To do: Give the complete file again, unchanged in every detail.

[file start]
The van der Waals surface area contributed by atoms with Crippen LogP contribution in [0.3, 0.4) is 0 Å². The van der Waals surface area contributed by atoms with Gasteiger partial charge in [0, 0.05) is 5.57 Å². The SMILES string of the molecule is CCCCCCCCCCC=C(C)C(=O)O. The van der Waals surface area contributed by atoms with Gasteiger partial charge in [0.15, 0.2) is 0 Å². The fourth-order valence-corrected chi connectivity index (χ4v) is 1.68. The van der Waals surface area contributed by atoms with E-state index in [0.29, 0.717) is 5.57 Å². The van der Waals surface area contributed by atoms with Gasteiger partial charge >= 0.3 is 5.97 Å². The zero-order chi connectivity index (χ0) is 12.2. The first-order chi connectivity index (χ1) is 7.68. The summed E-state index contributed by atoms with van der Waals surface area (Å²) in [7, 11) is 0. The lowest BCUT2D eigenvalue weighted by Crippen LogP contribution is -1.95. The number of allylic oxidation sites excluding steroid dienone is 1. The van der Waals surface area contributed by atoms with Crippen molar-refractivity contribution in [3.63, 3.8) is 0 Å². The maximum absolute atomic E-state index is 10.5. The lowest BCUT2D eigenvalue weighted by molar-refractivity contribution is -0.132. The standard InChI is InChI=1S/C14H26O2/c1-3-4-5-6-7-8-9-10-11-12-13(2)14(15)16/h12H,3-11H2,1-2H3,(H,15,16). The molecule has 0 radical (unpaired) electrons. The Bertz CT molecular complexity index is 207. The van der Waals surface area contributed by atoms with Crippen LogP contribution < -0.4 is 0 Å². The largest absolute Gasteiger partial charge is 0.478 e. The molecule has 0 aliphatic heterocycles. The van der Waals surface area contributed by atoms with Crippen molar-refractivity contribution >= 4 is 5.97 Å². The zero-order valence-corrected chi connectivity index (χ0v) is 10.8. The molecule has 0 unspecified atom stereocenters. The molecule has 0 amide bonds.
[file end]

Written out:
The van der Waals surface area contributed by atoms with Crippen LogP contribution in [0.3, 0.4) is 0 Å². The van der Waals surface area contributed by atoms with Gasteiger partial charge in [0, 0.05) is 5.57 Å². The SMILES string of the molecule is CCCCCCCCCCC=C(C)C(=O)O. The van der Waals surface area contributed by atoms with Gasteiger partial charge in [0.15, 0.2) is 0 Å². The fourth-order valence-corrected chi connectivity index (χ4v) is 1.68. The van der Waals surface area contributed by atoms with E-state index in [0.29, 0.717) is 5.57 Å². The van der Waals surface area contributed by atoms with Gasteiger partial charge >= 0.3 is 5.97 Å². The zero-order chi connectivity index (χ0) is 12.2. The first-order chi connectivity index (χ1) is 7.68. The summed E-state index contributed by atoms with van der Waals surface area (Å²) in [7, 11) is 0. The lowest BCUT2D eigenvalue weighted by Crippen LogP contribution is -1.95. The number of allylic oxidation sites excluding steroid dienone is 1. The van der Waals surface area contributed by atoms with Crippen molar-refractivity contribution in [3.63, 3.8) is 0 Å². The maximum absolute atomic E-state index is 10.5. The lowest BCUT2D eigenvalue weighted by molar-refractivity contribution is -0.132. The standard InChI is InChI=1S/C14H26O2/c1-3-4-5-6-7-8-9-10-11-12-13(2)14(15)16/h12H,3-11H2,1-2H3,(H,15,16). The molecule has 0 radical (unpaired) electrons. The Bertz CT molecular complexity index is 207. The van der Waals surface area contributed by atoms with Crippen LogP contribution < -0.4 is 0 Å². The largest absolute Gasteiger partial charge is 0.478 e. The molecule has 0 aliphatic heterocycles. The van der Waals surface area contributed by atoms with Crippen molar-refractivity contribution >= 4 is 5.97 Å². The zero-order valence-corrected chi connectivity index (χ0v) is 10.8. The molecule has 0 unspecified atom stereocenters. The molecule has 0 amide bonds.